Promoting partnerships between NGOs for People with Disabilities in Bangalore by Mandana Nakhai

by tuftsigl
Jul 17

This summer I am spending two months in Bangalore, India working with the Center for Financial Inclusion at Accion on a relatively new work stream: financial inclusion for people with disabilities. The World Bank estimates that between five and eight percent of India’s population has a disability.[1] Reaching this underserved group is critical for the goals of full financial inclusion, which PM Narendra Modi himself has recently prioritized, to be realized. People with disabilities, from the physical to the mental, are often marginalized from a young age, and this exclusion is compounded later in life. Without education or other social opportunities early on, it’s much more difficult to access a loan or to start an income generating scheme later on.


There are quite a few things about Bangalore that I didn’t know on arrival - how to take an auto-rickshaw, how to cross a street with no lanes or stop signs, or the fact that with around 10 million residents in the metropolitan area, it is only the fifth most populous city in India. Another interesting discovery of the past weeks is the extent to which this city is a hub for startups and social entrepreneurs. Not only are the call centers and IT companies that most of us have heard about here, I’ve also been proudly informed that Bangalore ranks just after Silicon Valley and Tel Aviv for “best startup scene” in the world.  Wherever it may truly lie on that list, there’s no doubt that India is going through a startup boom. And while in the U.S., the craze over tech investing is starting to look a little suspicious, the field here seems to be wide open. Wedged among the vividly painted Hindu temples, mosques, busy Ramadan markets and nonstop traffic, I’ve also noticed an array of energetic startups, social businesses, impact investors, accelerators, and coworking spaces. Understanding why India, and why Bangalore, are questions whose answers get to the heart of India’s economic experience of the last decades.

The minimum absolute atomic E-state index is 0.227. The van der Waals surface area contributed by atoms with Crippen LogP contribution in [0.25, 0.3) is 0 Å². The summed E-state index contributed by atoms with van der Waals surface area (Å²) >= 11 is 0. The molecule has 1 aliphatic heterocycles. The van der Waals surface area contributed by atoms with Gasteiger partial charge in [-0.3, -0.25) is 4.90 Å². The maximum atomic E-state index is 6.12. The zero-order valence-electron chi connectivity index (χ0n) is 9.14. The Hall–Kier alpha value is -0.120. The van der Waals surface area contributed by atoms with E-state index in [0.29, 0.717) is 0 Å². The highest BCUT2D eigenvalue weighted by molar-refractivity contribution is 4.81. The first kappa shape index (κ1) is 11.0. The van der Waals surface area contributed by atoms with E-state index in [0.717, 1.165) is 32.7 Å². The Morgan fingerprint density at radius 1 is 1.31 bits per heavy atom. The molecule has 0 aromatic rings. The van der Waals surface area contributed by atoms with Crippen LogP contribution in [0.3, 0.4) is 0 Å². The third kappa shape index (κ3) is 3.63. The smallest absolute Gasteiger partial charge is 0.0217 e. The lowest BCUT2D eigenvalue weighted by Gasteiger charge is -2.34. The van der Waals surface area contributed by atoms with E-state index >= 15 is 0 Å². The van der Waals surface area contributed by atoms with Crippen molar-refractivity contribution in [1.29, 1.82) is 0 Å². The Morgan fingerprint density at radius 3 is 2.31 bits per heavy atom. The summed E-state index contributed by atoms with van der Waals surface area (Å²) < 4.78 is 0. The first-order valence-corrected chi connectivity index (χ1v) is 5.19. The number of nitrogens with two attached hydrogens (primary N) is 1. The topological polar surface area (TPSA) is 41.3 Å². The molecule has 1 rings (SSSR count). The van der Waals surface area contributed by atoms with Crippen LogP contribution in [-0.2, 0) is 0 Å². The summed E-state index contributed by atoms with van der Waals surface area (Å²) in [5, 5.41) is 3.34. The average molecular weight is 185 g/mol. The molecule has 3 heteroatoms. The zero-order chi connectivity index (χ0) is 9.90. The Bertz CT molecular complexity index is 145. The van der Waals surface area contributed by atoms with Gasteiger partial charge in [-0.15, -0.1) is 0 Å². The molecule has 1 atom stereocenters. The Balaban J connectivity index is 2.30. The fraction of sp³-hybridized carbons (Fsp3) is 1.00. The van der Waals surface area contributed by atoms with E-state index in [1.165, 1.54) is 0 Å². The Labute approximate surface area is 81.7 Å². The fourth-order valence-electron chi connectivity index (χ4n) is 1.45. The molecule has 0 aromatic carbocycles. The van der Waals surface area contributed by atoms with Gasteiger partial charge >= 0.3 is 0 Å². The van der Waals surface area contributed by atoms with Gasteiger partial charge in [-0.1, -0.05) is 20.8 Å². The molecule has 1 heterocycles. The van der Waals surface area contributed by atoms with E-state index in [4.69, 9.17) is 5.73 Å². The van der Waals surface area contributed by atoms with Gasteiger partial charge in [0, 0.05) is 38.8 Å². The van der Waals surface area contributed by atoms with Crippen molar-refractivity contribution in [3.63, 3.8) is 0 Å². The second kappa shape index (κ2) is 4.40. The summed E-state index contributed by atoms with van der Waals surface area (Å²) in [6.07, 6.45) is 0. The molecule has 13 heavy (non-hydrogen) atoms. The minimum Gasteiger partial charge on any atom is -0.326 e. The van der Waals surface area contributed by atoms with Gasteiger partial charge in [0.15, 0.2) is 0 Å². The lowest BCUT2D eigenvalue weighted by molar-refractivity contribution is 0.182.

Some of these businesses are running with a trend that seems bound to peter out sooner than later. But alongside the rush to create app after app for higher end consumers, there is also a well-organized group of social entrepreneurs in Bangalore and other Indian cities working to extend services to the base of the pyramid. Some of the companies they work for, like Varthana, MeraDoctor, and CreditMantri, received funding from Accion’s Venture Lab. Unitus Capital and Unitus Seed Fund, two arms of a company that provides “market solutions to global poverty,” work out of the same office building as Accion’s Bangalore hub. And Accion, while fully a non-profit, enthusiastically supports the idea that commercial microfinance institutions and technology companies that advance financial inclusion can successfully produce that elusive “double bottom line.”


Since my job here is to promote partnerships between NGOs that serve people with disabilities and commercial MFIs, I have been thinking about the technical and cultural divides between these two worlds, and the mistrust they often seem to have for one another. Do for-profit enterprises offer higher quality services to the poor than NGOs that exist on the margins of financial sustainability? Is the base of the pyramid truly served best by those who seek to make a profit from them? I am most interested in understanding how the mindsets these professional realms cultivate in their work and staff can productively collaborate in order to share talent and ideas and to solve pressing social issues.





[1] People with Disabilities in India: From Commitments to Outcomes. Human Development Unit, The World Bank (July 2009).,xi


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